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« Reply #17 on: January 12, 2011, 05:41:34 PM »

I was reminded of this wonderful quote, from David Bentley Hart:

"[Christianity] was an event immeasurably more impressive in its cultural creativity and more ennobling in its moral power than any other movement of spirit, will, imagination, aspiration, or accomplishment in the history of the West.  And I am convinced that, given how radically at variance Christianity was with the culture it slowly and relentlessly displaced, its eventual victory was an event of such improbability as to strain the very limits of our understanding of historical causality."
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« Reply #18 on: January 13, 2011, 12:01:08 AM »

Thanks for the move, PetertheAleut
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« Reply #19 on: January 13, 2011, 12:04:26 AM »

Thoughts, GIC?  Smiley
Please don't invite him to comment on Faith Issues. I'm actually trying to encourage our resident atheists to converse with us somewhere else.

Thank you.

This request is now made moot by my decision to move this thread to Religious Topics.
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« Reply #20 on: May 17, 2011, 06:57:42 PM »

I believe that Christ is risen from the dead, trampling down death by deaht and upon those in the tombs, bestowing life.

But evidentiary value? I am not so sure about that. New Testament scholar Robert M. Price has written "The case against the case for Christ", in response to Strobel's "The case for Christ". And Price is quite good in showing the flaws in Strobel's approach...

Here's the book on Amazon: http://www.amazon.com/Case-Against-Christ-Testament-Reverend/dp/1578840058
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« Reply #21 on: May 17, 2011, 07:12:06 PM »

^Just ordered it from Amazon  angel
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« Reply #22 on: May 17, 2011, 09:41:02 PM »

I'd be more interested in seeing someone's attempt at refuting N.T. Wright's brilliant The Resurrection of the Son of God rather than Strobel's pop work.
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« Reply #23 on: May 17, 2011, 10:23:30 PM »

I'd be more interested in seeing someone's attempt at refuting N.T. Wright's brilliant The Resurrection of the Son of God rather than Strobel's pop work.

Not everyone is at the same level.  Strobel is a bit "light" for some of us, but for others, may touch where they are at. 
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« Reply #24 on: May 17, 2011, 10:41:12 PM »

Very true. I meant, mainly, that it's not really saying much if an author refutes Strobel as if he's the pinnacle of scholarship. That's the sense I got from reading the Amazon reviews.
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« Reply #25 on: May 18, 2011, 12:36:58 PM »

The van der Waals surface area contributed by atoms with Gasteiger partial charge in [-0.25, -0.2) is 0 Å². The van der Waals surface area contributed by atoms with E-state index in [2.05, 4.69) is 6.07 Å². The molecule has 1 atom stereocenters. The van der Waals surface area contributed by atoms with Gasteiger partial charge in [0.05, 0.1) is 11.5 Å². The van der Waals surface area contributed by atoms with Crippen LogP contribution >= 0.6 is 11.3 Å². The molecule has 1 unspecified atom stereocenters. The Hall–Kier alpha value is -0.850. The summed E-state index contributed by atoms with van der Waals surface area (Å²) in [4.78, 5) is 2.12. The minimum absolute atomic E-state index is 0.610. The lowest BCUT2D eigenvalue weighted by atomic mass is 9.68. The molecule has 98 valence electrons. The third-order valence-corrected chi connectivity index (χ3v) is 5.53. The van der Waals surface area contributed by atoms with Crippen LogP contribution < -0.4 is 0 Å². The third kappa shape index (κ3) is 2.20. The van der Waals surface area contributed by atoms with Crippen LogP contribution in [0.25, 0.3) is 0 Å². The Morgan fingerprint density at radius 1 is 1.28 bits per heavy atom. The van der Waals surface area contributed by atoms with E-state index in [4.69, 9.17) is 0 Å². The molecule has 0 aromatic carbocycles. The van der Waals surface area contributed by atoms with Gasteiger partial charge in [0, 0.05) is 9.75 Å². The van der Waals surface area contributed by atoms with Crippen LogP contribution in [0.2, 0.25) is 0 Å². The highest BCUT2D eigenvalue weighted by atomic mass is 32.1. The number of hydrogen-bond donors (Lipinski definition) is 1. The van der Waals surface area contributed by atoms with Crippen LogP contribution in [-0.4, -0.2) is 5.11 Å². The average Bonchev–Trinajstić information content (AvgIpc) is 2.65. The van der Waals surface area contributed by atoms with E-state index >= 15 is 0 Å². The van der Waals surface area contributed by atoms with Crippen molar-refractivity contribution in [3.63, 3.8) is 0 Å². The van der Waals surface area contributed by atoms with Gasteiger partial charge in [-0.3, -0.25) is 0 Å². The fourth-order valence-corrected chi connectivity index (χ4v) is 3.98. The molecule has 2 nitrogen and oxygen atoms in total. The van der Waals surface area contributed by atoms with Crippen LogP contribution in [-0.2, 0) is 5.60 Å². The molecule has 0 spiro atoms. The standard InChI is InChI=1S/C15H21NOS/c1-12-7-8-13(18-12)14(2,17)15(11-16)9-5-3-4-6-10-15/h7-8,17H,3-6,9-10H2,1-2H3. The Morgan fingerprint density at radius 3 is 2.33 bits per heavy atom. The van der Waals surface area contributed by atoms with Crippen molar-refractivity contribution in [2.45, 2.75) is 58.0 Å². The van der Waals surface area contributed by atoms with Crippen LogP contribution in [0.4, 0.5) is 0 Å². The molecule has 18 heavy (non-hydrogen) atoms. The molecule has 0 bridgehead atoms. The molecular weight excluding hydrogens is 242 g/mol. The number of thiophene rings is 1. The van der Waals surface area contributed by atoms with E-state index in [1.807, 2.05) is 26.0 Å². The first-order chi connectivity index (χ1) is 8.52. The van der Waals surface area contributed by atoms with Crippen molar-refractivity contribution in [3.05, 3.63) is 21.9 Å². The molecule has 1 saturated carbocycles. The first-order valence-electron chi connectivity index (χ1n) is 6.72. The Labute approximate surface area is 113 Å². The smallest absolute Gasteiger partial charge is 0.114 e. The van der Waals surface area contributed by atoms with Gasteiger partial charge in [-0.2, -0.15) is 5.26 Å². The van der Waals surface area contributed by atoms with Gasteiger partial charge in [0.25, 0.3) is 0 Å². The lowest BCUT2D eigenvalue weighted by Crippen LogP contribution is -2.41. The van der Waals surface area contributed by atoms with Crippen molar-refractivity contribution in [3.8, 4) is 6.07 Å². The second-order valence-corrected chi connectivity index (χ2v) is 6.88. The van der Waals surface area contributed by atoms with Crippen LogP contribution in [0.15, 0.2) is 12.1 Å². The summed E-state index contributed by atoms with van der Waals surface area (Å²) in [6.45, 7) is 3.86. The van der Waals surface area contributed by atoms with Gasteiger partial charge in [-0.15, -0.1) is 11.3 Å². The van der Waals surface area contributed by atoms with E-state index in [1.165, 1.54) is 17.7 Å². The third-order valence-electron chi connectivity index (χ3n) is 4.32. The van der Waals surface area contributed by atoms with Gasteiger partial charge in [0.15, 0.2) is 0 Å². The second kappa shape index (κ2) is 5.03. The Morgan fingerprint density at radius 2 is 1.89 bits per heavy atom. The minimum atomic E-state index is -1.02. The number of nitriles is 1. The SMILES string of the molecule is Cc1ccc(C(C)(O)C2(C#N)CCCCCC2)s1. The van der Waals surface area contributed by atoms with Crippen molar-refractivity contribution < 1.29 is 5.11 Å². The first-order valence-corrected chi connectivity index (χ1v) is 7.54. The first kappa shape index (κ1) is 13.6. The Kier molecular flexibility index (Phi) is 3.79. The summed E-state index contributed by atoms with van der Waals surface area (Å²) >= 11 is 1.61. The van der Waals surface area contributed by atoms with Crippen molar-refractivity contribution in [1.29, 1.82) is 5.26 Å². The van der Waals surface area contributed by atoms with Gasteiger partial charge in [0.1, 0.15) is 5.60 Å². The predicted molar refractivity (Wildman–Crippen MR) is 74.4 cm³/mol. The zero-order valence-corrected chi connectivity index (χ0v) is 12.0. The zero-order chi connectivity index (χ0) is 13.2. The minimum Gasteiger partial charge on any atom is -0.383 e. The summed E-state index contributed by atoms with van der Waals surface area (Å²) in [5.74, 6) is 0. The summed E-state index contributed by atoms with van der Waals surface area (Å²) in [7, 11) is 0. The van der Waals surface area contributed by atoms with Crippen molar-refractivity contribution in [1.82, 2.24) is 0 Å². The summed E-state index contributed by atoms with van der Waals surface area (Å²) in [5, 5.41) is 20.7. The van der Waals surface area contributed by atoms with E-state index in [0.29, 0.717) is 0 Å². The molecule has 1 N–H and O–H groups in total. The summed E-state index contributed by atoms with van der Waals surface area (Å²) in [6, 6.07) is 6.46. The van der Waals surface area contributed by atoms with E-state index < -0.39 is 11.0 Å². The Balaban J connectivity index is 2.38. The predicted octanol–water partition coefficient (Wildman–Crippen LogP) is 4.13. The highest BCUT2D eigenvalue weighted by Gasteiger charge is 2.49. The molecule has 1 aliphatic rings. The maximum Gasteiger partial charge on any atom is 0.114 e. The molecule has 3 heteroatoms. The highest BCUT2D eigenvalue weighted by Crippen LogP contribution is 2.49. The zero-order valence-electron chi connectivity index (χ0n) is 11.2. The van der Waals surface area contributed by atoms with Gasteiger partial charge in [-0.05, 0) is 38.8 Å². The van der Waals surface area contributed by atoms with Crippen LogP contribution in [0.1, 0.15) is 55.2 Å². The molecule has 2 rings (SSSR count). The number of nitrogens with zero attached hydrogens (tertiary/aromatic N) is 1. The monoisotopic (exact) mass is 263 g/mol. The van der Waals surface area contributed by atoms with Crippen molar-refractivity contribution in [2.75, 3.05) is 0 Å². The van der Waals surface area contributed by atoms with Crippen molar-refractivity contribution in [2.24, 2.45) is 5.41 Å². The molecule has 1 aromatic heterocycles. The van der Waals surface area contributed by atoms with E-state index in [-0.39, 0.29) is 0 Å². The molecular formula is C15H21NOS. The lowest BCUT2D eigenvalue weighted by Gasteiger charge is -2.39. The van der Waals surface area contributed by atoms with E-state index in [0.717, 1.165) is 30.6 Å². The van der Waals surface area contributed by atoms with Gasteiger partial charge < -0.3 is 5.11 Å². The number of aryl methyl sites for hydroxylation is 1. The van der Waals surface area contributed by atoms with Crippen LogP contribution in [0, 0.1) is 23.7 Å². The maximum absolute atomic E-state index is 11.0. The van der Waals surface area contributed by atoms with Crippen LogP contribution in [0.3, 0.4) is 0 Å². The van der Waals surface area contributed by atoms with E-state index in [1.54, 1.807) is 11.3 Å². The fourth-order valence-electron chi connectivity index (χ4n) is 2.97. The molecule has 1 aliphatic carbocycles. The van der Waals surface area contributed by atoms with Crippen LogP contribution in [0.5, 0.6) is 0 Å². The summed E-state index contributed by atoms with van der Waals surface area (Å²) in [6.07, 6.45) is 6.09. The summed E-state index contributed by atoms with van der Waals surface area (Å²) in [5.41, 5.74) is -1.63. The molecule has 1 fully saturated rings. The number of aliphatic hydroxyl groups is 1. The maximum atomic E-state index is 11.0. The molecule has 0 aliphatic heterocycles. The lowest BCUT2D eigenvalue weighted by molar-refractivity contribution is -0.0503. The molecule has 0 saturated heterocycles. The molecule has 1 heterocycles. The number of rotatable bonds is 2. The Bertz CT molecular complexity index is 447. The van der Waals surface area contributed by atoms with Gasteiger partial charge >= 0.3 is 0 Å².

I'd be more interested in seeing someone's attempt at refuting N.T. Wright's brilliant The Resurrection of the Son of God rather than Strobel's pop work.
From what I have read, NT Writghts book is great, but I have never had time read the whole thing.
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« Reply #26 on: May 23, 2011, 04:49:42 PM »

I believe that Christ is risen from the dead, trampling down death by deaht and upon those in the tombs, bestowing life.

But evidentiary value? I am not so sure about that. New Testament scholar Robert M. Price has written "The case against the case for Christ", in response to Strobel's "The case for Christ". And Price is quite good in showing the flaws in Strobel's approach...

Here's the book on Amazon: http://www.amazon.com/Case-Against-Christ-Testament-Reverend/dp/1578840058

Just received this book in the mail. Didn't notice till now that it was published by the American Atheist Press  Cheesy  And with chapter titles like "Was Jesus in Line at Burger King (of Kings)" I'm a bit uncertain what to expect. Ahh well, it can't be worse than some of the other books I've read recently.
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« Reply #27 on: May 25, 2011, 03:35:58 PM »

^Just finished the book. I have several nitpicks with him, but overall he gave me a ton to think about. I'll reread it in a couple weeks, taking note of which arguments I think are actual difficulties. Interestingly, I was talking with my priest today and I asked him if he was familiar with Lee Strobel, hoping that he was so that I could discuss this book by Price with him, and as soon as I mentioned Strobel's name, Father said that just yesterday he had put him on his reading list. Ha, maybe it's a sign!  angel Ok, see yuns guys in a couple weeks.
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« Reply #28 on: May 25, 2011, 03:58:29 PM »